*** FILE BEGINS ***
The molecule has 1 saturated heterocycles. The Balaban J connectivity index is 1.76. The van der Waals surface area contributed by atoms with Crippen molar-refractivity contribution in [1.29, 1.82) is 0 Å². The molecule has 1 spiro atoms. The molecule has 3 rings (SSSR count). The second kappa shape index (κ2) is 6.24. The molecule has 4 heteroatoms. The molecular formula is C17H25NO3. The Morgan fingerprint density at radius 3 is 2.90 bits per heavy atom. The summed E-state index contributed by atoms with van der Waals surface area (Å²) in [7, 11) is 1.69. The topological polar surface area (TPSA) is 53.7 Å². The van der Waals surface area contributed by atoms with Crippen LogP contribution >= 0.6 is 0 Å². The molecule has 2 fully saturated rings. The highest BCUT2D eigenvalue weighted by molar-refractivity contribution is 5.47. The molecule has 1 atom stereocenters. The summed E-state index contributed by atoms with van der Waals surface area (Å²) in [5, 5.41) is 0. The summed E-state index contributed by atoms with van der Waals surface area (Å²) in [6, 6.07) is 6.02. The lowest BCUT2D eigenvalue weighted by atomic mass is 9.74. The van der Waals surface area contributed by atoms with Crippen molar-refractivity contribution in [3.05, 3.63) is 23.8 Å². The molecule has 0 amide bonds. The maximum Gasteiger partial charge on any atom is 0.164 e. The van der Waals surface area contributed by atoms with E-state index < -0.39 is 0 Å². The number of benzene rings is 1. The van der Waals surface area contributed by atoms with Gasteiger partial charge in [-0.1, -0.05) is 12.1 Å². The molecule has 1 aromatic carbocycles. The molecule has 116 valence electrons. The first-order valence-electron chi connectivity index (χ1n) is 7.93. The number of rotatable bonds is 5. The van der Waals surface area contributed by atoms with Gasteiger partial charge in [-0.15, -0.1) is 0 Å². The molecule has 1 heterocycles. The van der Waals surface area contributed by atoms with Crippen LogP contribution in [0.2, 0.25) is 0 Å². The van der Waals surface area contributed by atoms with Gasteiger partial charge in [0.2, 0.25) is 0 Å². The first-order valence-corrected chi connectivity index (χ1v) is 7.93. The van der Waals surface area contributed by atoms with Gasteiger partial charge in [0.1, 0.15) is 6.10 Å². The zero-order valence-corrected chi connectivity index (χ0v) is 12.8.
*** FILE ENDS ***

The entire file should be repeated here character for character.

The molecule has 1 saturated heterocycles. The Balaban J connectivity index is 1.76. The van der Waals surface area contributed by atoms with Crippen molar-refractivity contribution in [1.29, 1.82) is 0 Å². The molecule has 1 spiro atoms. The molecule has 3 rings (SSSR count). The second kappa shape index (κ2) is 6.24. The molecule has 4 heteroatoms. The molecular formula is C17H25NO3. The Morgan fingerprint density at radius 3 is 2.90 bits per heavy atom. The summed E-state index contributed by atoms with van der Waals surface area (Å²) in [7, 11) is 1.69. The topological polar surface area (TPSA) is 53.7 Å². The van der Waals surface area contributed by atoms with Crippen LogP contribution >= 0.6 is 0 Å². The molecule has 2 fully saturated rings. The highest BCUT2D eigenvalue weighted by molar-refractivity contribution is 5.47. The molecule has 1 atom stereocenters. The summed E-state index contributed by atoms with van der Waals surface area (Å²) in [5, 5.41) is 0. The summed E-state index contributed by atoms with van der Waals surface area (Å²) in [6, 6.07) is 6.02. The lowest BCUT2D eigenvalue weighted by atomic mass is 9.74. The van der Waals surface area contributed by atoms with Crippen molar-refractivity contribution in [3.05, 3.63) is 23.8 Å². The molecule has 0 amide bonds. The maximum Gasteiger partial charge on any atom is 0.164 e. The van der Waals surface area contributed by atoms with E-state index < -0.39 is 0 Å². The number of benzene rings is 1. The van der Waals surface area contributed by atoms with Gasteiger partial charge in [-0.1, -0.05) is 12.1 Å². The molecule has 1 aromatic carbocycles. The molecule has 116 valence electrons. The first-order valence-electron chi connectivity index (χ1n) is 7.93. The number of rotatable bonds is 5. The van der Waals surface area contributed by atoms with Gasteiger partial charge in [-0.15, -0.1) is 0 Å². The molecule has 1 heterocycles. The van der Waals surface area contributed by atoms with Crippen LogP contribution in [0.2, 0.25) is 0 Å². The van der Waals surface area contributed by atoms with Gasteiger partial charge in [0.2, 0.25) is 0 Å². The first-order valence-corrected chi connectivity index (χ1v) is 7.93. The van der Waals surface area contributed by atoms with Gasteiger partial charge in [0.1, 0.15) is 6.10 Å². The zero-order valence-corrected chi connectivity index (χ0v) is 12.8.